Clearly, if an administrative tribunal decides a matter upon which it has no power to decide or, having made its decision, makes an order which it does not have the power to make, it will be acting ultra vires and its decision or order, as the case may be, will be set aside on review.
In the case of Laurence v Verhoef & Ors NNO 1993 (2) SA 328 (W). Where a decision is taken by a judicial or quasi-judicial authority for reasons which are in part legitimate and in part illegitimate, the decision should be set aside on review where the authority was substantially influenced by the illegitimate reasons.
For a discussion of the ultra vires doctrine, see the later section on the ultra vires doctrine. Some relevant cases are these: Kaplan v Salisbury Liquor Licensing Court 1951 (4) SA 223 (SR); Clan Transport Co v Swift Transport Services (Pty) Ltd 1956 (3) SA 480 (FS); Troake v Salisbury Bookmaker’ Licensing Committee 1971 (2) RLR 118 (A) 121; Kambasha Bros & Anor v Thompson NO & Anor 1970 (2) RLR 97; 1971 (1) SA 155 (SR); Tabakian v DC, Salisbury 1973 (2) RLR 348; 1974 (1) SA 604 (R); Caterers & Entertainers (Pvt) Ltd v City of Salisbury 1974 (2) RLR 65 (G); 1974 (4) SA 515 (R); Quintas v Controller of Customs & Excise 1976 (1) RLR 208 (G); Mwayera Bazaars v Liquor Licensing Board 1979 RLR 9 (G); Golden Dragon Restaurant v Liquor Licensing Board GS-230-78; Hayes v Director of Security Manpower GS-102-79; Archipelago Ltd v Liquor Licensing Board 1986 (1) ZLR 146 (H); Dabengwa v Minister of Home Affairs HH-244-86; Mutambara & Ors v Minister of Home Affairs 1989 (3) ZLR 96 (H); Minister of Home Affairs v Austin & Harper 1986 (1) ZLR 240 (S); 1986 (4) SA 281 (ZS); PF ZAPU v Minister of Justice, Legal and Parliamentary Affairs 1985 (2) ZLR 305 (S); Secretary of State v Management Board of Thameside  AC 1014; CCSU v Ministry of Civil Service  3 All ER 935 (HL) at 951; Nyokong v Western Transvaal Bantu Administration & Anor 1975 (1) SA 212 (T) and Johannesburg Local Road Motor Transportation Board v David Morton Transport 1976 (1) SA 887 (A).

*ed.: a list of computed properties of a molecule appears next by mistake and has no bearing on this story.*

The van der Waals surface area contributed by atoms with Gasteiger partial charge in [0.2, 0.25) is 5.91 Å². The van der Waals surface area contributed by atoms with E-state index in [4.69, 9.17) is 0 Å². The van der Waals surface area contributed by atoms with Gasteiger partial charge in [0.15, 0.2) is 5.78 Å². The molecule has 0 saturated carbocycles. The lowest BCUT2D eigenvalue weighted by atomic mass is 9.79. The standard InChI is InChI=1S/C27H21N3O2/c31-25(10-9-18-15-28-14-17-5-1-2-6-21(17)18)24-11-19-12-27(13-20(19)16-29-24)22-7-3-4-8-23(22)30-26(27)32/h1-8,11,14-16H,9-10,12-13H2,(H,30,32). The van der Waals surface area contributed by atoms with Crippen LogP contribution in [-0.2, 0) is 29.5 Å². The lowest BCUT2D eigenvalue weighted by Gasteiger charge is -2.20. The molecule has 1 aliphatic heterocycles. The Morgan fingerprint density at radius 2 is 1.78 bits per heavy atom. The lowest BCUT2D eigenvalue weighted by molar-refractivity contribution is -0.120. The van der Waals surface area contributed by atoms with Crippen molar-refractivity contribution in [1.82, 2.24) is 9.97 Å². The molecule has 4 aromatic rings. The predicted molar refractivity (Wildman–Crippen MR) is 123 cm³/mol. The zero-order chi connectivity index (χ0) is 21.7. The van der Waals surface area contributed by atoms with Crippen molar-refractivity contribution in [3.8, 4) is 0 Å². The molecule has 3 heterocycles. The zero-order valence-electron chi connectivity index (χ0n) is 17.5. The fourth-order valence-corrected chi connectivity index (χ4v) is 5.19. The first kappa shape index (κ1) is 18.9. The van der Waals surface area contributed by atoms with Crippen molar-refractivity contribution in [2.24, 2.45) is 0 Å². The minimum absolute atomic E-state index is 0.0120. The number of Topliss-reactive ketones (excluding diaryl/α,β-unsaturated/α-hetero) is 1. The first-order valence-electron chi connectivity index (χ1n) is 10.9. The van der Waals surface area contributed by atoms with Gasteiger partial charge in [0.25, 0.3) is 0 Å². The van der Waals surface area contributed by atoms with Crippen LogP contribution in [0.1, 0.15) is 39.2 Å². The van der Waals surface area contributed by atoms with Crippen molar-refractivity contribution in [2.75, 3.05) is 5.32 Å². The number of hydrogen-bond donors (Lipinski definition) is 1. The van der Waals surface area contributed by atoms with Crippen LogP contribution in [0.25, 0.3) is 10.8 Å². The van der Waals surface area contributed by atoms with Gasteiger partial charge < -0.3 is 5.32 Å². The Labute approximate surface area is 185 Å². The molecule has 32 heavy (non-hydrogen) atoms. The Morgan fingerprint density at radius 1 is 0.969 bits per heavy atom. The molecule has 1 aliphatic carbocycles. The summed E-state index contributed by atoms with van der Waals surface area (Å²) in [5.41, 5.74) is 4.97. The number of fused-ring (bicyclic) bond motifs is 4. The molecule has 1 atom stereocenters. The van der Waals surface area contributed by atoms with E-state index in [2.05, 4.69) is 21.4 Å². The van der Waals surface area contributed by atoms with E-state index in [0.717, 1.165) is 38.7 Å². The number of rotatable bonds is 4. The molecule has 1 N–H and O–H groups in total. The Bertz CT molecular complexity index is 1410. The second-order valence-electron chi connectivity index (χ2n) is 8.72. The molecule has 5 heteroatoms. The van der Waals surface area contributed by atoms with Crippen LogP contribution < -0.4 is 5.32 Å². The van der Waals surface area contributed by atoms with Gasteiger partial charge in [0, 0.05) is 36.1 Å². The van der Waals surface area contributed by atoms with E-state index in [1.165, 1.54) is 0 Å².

Where the legislature delegates the power to make a decision to an administrative official or body the question arises whether that official or body is entitled to sub-delegate this power to some other administrative official or body. In order to discover the answer to this question, the legislation in question will need to be examined in order to discover the intention of the legislature. The question will be: did or did not the Legislature intend that the power be sub-delegated? Usually, the intention in this regard will not be expressly stated and here the implied intention of the Legislature will have to be discovered. Various criteria will be taken into account in deciding whether sub-delegation is permissible. For instance, sub-delegation would not have been envisaged where the Legislature had delegated the power to make a decision requiring special expertise to an administrative official who had that expertise. If the decision that needs to be made is complex and will have far-reaching consequences, it will probably be implied that no sub-delegation was envisaged. On the other hand, if the decision was purely mechanical or was of a petty nature and many such decisions need to be made, it may well have been envisaged that, if the delegate is a high-ranking official like a Minister, he would be permitted to sub-delegate to civil servants in his Ministry the power to make such decisions.